On that note, Im Autokino is also an excellent unscripted podcast. It’s supposed to be movie and film recommendations/reviews, but I’d say that’s only 25% of the actual podcast. Most of the runtime is spent going off-topic. If you like Im Autokino (especially the Quatsch-y bits), give their other podcast, Proseccolaune, a try.
The Easy German Podcast is both informative and fun, and the hosts are just so darn likable. They talk about topics related to Germany, German culture, and the German language. They’re also one of the few German podcasts that offer transcripts of their podcast, which is great for learners and the hearing impaired. Unfortunately, the transcripts are behind a paywall; you have to be a Patreon to access them, and it’s quite pricey at 8 Euro per month.
Podcast Honorable Mentions
The entire Deutschlandfunknova podcast family is worth a listen. If it wasn’t for COVID-19, Deutschlandfunknova: Update would have made my actual list; I’m just so tired of the news at the moment. They also have a history podcast called Eine Stunde History that I listen to on rare occasions, when the topic is interesting.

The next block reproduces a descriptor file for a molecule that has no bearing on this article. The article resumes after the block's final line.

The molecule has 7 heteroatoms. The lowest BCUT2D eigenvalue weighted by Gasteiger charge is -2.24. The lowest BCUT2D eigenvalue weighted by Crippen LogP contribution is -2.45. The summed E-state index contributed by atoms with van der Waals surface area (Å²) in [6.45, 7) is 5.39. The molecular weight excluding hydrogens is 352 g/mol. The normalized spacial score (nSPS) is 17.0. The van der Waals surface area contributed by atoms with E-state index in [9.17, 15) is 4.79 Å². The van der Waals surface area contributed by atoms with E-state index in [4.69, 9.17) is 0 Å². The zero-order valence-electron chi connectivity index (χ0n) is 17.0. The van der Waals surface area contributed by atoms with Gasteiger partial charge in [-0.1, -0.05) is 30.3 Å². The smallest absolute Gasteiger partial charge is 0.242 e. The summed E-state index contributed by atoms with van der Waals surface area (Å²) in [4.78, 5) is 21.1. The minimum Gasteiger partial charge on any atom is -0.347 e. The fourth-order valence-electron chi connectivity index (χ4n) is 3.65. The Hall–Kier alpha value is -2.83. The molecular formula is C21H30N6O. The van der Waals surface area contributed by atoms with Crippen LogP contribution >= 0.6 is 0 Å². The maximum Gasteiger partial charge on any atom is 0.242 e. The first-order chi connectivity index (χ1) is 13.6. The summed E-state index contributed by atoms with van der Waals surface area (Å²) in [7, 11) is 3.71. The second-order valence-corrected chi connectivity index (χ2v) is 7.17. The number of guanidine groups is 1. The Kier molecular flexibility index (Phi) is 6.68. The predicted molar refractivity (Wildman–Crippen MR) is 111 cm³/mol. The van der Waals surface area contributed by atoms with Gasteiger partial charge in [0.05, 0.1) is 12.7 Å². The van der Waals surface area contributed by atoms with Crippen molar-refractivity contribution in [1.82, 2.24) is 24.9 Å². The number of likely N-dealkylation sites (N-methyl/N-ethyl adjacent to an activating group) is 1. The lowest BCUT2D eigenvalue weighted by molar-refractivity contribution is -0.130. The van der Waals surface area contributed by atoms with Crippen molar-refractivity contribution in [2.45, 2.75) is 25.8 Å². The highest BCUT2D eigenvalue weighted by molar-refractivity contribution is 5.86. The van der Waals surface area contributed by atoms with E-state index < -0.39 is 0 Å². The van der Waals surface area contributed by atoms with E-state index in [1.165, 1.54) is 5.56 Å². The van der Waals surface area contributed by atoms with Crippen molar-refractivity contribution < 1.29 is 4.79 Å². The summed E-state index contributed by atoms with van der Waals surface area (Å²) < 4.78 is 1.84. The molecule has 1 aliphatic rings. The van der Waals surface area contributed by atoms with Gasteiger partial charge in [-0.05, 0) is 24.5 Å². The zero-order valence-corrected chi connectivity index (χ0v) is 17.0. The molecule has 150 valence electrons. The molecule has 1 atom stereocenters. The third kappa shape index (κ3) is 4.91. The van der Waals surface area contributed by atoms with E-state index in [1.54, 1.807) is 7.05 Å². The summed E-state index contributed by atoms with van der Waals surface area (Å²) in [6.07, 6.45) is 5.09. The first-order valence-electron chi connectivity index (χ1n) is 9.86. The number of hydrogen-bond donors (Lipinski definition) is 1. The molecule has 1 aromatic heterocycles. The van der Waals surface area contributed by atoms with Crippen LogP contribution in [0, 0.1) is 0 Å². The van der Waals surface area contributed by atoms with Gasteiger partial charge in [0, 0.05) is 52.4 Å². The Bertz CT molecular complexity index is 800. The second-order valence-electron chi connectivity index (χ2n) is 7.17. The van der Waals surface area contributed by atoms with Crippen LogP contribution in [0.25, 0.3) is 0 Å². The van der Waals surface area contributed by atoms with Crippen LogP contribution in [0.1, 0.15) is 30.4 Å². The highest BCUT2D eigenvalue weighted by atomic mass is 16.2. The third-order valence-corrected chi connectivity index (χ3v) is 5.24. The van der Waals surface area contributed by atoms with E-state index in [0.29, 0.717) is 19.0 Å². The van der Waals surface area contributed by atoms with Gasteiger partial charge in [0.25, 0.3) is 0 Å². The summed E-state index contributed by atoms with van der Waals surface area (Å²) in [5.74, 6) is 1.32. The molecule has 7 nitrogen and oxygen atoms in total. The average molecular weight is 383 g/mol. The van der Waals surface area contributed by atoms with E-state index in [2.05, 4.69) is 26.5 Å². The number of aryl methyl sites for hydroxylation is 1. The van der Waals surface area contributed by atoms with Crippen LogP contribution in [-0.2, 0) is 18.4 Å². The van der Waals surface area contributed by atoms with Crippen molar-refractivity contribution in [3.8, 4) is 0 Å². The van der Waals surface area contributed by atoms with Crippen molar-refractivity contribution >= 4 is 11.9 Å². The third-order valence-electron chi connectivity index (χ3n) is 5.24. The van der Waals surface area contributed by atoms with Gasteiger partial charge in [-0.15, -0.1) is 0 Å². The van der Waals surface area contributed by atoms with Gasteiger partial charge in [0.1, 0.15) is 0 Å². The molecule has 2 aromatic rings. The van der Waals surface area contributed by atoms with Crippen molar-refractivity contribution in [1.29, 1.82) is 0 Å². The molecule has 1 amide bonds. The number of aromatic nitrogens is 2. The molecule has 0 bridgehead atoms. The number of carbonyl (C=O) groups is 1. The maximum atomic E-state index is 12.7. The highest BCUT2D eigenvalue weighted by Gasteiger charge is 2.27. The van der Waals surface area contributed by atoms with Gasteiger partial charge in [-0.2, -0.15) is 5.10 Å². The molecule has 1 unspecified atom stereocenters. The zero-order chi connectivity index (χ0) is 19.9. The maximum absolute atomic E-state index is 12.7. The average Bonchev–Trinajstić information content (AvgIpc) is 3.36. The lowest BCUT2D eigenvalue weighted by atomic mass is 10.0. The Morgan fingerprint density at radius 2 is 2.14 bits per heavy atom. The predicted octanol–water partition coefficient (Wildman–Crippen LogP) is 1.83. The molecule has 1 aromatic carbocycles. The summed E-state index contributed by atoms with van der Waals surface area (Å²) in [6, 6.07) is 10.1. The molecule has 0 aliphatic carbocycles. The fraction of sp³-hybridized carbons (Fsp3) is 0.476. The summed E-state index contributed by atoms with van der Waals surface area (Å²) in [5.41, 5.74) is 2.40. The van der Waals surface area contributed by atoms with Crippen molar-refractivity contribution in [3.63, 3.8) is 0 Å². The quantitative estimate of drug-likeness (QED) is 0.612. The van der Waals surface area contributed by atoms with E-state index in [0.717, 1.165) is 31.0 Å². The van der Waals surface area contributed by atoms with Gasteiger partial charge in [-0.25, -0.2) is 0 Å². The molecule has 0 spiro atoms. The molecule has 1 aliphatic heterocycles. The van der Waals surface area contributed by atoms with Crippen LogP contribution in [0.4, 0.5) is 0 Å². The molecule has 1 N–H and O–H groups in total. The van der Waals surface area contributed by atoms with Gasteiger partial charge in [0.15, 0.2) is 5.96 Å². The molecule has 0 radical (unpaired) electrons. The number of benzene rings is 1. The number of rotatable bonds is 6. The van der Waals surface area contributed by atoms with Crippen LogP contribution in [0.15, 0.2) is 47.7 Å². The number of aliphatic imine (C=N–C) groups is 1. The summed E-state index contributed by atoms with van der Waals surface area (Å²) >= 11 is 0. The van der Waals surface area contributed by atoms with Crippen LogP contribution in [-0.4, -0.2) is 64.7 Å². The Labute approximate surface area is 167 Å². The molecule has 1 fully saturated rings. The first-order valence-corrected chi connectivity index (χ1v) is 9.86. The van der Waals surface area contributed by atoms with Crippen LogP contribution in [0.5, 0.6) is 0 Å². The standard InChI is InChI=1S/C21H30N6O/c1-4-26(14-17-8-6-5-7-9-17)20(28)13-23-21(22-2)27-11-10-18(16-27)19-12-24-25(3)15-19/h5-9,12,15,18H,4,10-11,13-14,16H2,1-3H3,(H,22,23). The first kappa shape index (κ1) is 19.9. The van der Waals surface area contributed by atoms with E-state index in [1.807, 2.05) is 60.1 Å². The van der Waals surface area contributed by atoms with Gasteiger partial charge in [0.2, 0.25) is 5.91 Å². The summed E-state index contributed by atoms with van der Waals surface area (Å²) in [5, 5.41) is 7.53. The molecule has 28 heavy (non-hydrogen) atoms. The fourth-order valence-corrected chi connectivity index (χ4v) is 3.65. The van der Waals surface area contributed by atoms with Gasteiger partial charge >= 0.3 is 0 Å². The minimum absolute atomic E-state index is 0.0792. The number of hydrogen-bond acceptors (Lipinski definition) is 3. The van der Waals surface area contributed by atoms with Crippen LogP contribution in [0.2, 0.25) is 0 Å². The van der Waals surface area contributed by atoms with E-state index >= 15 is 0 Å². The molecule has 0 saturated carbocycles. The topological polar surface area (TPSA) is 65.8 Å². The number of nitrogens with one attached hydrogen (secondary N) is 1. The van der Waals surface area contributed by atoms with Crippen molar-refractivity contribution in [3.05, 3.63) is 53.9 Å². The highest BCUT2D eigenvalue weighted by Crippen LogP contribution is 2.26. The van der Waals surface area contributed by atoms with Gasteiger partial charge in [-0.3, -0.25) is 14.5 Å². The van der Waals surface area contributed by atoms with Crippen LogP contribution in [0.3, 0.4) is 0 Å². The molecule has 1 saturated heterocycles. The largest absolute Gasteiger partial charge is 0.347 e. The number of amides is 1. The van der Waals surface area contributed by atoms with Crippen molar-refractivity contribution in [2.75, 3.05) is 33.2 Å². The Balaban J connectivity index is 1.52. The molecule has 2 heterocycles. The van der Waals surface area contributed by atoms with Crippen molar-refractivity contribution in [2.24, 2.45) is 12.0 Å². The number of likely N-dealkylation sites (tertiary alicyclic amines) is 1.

If you like Interviews, try Deutschland 3000. The only issue with this podcast is that, if you’re not German and don’t really consume a lot of German media, you may not find the guests very compelling. Halbe Katoffl is another interview podcast; the host interviews Germans who don’t have German ancestry.
The most popular podcast in Germany is Fest und Flauschig. It’s an unscripted podcast from Jan Böhmermann and Olli Schultz. It’s fun to listen to, but there are occasions where the two show their “older white man”-ness.
Finally, my husband will be sad if I don’t mention Die Wochendämmerung. It’s sort of a news summary podcast. I enjoy it sometimes, but often find my mind wandering while listening. It’s one of his favorite podcasts, though, and he’s a Real German™…so give it a listen and see what you think.
YouTube is full of great content in German; from documentaries to comedy channels. According to my research (that is, having a friend in the US click on random videos to see if she could also watch them in America), you can access all of my recommendations, even if you don’t live in Germany.